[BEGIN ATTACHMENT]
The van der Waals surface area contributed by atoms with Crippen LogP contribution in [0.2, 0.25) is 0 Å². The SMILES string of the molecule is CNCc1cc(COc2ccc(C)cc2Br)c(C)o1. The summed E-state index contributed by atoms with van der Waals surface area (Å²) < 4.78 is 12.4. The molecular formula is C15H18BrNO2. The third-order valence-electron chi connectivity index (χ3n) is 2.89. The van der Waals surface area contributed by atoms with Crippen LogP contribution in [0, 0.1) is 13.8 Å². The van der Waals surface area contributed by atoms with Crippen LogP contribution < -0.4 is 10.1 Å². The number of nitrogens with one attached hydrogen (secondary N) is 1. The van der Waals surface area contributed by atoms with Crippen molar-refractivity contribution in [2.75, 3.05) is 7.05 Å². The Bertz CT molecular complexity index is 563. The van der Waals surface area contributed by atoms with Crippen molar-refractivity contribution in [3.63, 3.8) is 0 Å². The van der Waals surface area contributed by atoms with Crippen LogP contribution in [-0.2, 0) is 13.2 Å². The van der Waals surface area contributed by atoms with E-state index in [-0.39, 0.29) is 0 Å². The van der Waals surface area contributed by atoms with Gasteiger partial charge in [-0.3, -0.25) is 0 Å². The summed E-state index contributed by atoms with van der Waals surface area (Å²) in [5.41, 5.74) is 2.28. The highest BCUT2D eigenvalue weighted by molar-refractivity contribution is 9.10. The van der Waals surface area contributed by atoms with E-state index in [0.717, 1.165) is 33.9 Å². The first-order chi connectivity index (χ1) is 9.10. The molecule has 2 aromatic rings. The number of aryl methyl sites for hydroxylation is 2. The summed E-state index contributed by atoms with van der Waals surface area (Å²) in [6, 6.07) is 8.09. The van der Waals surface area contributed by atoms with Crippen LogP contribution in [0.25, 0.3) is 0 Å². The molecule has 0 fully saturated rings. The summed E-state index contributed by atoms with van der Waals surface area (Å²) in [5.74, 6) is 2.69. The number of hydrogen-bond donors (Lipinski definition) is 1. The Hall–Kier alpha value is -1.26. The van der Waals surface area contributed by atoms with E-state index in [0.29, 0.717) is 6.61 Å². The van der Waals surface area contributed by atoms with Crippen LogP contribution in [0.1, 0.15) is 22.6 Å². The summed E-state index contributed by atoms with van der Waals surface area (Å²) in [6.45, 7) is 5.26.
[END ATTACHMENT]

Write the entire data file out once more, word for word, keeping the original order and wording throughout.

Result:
The van der Waals surface area contributed by atoms with Crippen LogP contribution in [0.2, 0.25) is 0 Å². The SMILES string of the molecule is CNCc1cc(COc2ccc(C)cc2Br)c(C)o1. The summed E-state index contributed by atoms with van der Waals surface area (Å²) < 4.78 is 12.4. The molecular formula is C15H18BrNO2. The third-order valence-electron chi connectivity index (χ3n) is 2.89. The van der Waals surface area contributed by atoms with Crippen LogP contribution in [0, 0.1) is 13.8 Å². The van der Waals surface area contributed by atoms with Crippen LogP contribution < -0.4 is 10.1 Å². The number of nitrogens with one attached hydrogen (secondary N) is 1. The van der Waals surface area contributed by atoms with Crippen molar-refractivity contribution in [2.75, 3.05) is 7.05 Å². The Bertz CT molecular complexity index is 563. The van der Waals surface area contributed by atoms with Crippen molar-refractivity contribution in [3.63, 3.8) is 0 Å². The van der Waals surface area contributed by atoms with Crippen LogP contribution in [-0.2, 0) is 13.2 Å². The van der Waals surface area contributed by atoms with E-state index in [-0.39, 0.29) is 0 Å². The van der Waals surface area contributed by atoms with Gasteiger partial charge in [-0.3, -0.25) is 0 Å². The summed E-state index contributed by atoms with van der Waals surface area (Å²) in [5.41, 5.74) is 2.28. The highest BCUT2D eigenvalue weighted by molar-refractivity contribution is 9.10. The van der Waals surface area contributed by atoms with E-state index in [0.717, 1.165) is 33.9 Å². The first-order chi connectivity index (χ1) is 9.10. The molecule has 2 aromatic rings. The number of aryl methyl sites for hydroxylation is 2. The summed E-state index contributed by atoms with van der Waals surface area (Å²) in [6, 6.07) is 8.09. The van der Waals surface area contributed by atoms with Crippen LogP contribution in [0.25, 0.3) is 0 Å². The molecule has 0 fully saturated rings. The summed E-state index contributed by atoms with van der Waals surface area (Å²) in [5.74, 6) is 2.69. The number of hydrogen-bond donors (Lipinski definition) is 1. The Hall–Kier alpha value is -1.26. The van der Waals surface area contributed by atoms with E-state index in [0.29, 0.717) is 6.61 Å². The van der Waals surface area contributed by atoms with Crippen LogP contribution in [0.1, 0.15) is 22.6 Å². The summed E-state index contributed by atoms with van der Waals surface area (Å²) in [6.45, 7) is 5.26.